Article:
At the end of June 2017, a few lines of code managed to infect entire companies with malware. This code sneaked into employees’ PCs, encrypting the entire hard drive and blocking access to important data. When the PC was turned on, it no longer started normally, but only displayed a notice of a ransom sum that should be paid to allow it to work again. This type of cyber extortion is based on encryption Trojans, also known as ransomware. We will show you how to protect yourself effectively against these viruses and what measures will help you immediately.
What are encryption Trojans and are they really a serious threat?
It sounds a bit like a Hollywood script, but in fact hackers smuggled a Trojan called Petrwrap into organizations, some of which were spread across the globe, in late June 2017. At first, only individual PCs were affected. However, the Petrwrap Trojan gained access to the passwords and IDs of all users within a few minutes and also exploited existing gaps in the Windows operating systems of the clients and server systems in order to spread itself. This left virtually all doors open to the Trojan.
Petrwrap is based on the technology of the related Trojan Petja, which has been appearing sporadically since 2016 and infects corporate networks. Petrwrap is particularly perfidious: it infects all computers in a network, locks access to them and does not even release it after paying the ransom. On the contrary, Petrwrap deletes all data on the hard disk and thus renders the system unusable.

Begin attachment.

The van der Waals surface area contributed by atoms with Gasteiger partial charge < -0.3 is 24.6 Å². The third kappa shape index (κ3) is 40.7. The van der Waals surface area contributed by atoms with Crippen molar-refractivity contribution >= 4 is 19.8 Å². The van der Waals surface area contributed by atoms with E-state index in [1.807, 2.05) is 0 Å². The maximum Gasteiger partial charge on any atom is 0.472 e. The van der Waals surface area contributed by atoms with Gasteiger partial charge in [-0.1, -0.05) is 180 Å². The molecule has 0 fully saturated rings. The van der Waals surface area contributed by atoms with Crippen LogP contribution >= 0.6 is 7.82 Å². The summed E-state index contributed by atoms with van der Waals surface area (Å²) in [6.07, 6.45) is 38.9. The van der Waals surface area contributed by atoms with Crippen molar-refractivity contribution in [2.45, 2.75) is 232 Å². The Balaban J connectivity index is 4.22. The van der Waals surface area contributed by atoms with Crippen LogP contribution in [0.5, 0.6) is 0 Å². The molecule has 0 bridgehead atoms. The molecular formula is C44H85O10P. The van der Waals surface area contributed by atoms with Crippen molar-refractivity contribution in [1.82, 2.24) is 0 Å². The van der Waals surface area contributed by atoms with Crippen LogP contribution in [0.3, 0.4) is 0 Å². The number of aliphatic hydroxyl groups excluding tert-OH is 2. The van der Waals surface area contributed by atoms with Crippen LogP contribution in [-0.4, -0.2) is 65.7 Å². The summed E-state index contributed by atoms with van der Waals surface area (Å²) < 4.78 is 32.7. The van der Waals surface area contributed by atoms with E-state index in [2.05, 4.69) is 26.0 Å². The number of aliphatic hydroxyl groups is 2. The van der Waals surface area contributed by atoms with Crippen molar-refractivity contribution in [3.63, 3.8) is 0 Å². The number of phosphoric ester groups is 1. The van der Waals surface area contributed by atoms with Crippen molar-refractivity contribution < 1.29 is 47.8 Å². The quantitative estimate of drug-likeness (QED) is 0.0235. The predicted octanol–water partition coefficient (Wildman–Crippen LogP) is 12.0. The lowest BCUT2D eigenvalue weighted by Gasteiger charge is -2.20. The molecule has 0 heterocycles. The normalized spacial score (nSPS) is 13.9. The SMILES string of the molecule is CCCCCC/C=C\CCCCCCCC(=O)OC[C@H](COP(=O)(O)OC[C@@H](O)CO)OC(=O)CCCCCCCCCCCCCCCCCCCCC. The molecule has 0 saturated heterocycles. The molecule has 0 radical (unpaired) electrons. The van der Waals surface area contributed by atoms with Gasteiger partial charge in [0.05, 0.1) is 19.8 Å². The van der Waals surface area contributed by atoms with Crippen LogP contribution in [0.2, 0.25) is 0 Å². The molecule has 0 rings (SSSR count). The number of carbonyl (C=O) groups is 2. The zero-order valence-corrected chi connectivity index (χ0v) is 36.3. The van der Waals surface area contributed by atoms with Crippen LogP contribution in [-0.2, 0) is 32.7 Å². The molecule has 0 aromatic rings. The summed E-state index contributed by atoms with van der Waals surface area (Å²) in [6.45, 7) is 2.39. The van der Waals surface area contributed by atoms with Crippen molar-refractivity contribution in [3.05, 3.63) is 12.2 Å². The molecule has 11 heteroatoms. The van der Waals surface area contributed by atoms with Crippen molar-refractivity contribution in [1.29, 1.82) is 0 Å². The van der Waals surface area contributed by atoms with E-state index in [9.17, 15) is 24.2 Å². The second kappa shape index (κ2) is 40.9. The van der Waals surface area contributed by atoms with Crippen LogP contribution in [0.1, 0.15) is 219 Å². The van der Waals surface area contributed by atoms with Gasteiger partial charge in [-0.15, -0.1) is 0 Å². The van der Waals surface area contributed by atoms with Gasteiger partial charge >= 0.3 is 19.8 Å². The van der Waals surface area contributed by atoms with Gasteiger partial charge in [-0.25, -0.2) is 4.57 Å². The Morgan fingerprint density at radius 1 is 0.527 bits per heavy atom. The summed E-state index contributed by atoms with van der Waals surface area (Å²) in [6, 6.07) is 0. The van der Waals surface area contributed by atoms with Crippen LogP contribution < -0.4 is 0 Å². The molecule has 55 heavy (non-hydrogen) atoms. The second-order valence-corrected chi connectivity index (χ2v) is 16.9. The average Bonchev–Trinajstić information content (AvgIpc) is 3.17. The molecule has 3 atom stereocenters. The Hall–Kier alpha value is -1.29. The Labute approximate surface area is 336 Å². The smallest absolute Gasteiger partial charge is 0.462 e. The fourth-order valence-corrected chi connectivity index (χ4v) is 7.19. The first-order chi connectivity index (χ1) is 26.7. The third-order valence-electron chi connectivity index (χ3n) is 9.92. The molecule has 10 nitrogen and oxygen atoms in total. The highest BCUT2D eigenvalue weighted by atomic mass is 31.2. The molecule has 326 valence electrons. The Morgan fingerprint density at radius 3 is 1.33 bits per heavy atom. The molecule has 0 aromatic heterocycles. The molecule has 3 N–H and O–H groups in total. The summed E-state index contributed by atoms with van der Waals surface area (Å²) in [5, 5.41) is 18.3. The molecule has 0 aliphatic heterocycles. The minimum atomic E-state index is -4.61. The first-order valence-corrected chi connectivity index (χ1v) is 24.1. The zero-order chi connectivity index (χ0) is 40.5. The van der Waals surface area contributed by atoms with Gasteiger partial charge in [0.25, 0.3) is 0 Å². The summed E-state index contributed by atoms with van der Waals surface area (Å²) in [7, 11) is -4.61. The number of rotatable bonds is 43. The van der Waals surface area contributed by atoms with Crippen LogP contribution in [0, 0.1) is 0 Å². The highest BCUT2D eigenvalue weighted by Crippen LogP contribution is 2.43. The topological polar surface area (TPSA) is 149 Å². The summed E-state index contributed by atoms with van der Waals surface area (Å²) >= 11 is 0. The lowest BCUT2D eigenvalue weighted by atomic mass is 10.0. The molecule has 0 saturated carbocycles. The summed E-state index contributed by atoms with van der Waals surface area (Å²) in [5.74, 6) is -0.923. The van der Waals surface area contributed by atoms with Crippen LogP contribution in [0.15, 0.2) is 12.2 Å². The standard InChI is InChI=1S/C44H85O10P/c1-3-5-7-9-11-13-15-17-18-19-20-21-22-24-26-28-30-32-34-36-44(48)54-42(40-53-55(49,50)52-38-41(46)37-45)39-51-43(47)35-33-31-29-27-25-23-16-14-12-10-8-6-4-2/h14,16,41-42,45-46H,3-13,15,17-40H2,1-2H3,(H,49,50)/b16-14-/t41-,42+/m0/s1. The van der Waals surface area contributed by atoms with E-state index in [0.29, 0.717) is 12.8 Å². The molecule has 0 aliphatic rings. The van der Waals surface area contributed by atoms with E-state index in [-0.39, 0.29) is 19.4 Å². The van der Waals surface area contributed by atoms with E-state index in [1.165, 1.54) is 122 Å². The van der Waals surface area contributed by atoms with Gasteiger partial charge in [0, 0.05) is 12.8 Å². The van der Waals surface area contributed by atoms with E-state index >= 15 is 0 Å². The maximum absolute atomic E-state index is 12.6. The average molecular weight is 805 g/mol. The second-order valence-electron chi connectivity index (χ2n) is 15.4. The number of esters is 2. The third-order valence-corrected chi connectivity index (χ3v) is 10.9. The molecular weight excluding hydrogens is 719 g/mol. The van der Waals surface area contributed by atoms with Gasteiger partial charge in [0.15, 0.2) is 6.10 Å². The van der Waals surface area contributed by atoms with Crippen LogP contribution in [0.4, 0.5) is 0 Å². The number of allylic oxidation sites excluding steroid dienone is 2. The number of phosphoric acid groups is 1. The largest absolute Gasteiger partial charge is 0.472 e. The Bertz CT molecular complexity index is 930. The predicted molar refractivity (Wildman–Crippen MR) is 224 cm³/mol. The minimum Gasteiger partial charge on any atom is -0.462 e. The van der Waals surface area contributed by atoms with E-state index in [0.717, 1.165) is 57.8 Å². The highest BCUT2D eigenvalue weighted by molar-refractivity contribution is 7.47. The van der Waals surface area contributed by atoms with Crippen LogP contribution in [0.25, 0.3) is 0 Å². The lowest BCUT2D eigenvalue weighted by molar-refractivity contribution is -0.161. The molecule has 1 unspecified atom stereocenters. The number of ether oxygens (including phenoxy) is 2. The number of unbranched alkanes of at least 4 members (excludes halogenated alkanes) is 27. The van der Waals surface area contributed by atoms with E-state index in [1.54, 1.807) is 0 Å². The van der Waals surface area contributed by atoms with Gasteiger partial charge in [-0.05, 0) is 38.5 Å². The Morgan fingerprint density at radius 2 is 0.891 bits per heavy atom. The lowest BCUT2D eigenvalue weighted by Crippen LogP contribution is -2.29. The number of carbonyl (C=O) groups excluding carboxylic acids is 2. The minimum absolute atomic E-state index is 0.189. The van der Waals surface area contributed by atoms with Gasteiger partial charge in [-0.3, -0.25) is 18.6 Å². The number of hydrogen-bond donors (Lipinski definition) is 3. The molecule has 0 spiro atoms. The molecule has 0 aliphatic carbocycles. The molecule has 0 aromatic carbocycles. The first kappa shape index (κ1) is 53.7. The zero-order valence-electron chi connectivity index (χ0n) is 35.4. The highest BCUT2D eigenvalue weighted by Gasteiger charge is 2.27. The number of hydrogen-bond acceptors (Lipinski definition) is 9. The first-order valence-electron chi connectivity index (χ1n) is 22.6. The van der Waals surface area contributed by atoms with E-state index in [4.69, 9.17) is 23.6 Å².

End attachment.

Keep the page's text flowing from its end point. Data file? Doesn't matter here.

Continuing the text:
Such Trojans affect only large or controversial companies? No, any company can get caught in the hackers’ crosshairs, mostly the infection is random and targeted attacks are rather rare. Especially if the defense against viruses is not consistently implemented, the hackers have an easy game and their widely spread attacks quickly find a target even in your company.
How can you protect yourself from the unwanted encryption??
Ransomware extortion is not an isolated case: the WannaCry Trojan was even more prominent in the media from Petrwrap and Petya. Both Trojans additionally represent another point: the sensitivity of our systems. If even large organizations such as car manufacturers, telecommunication companies, railroads and even the British National Health Service were affected by the attack, how secure is your own system?
Many Trojans take advantage of the small time gap between the discovery of a vulnerability and its closure through an update. That’s why even powerful anti-virus systems couldn’t stop the attack by WannaCry or Petya. But the source of the attack is always within your own system – you have to open the door for the virus to get in, after all. Mostly this happens by careless handling of e-mail attachments and by surfing on untrustworthy sites or via poorly secured interfaces to the outside world. This is the best starting point to give ransomware no chance right from the start.
Five tips for protection against ransomware
- Stay up to date!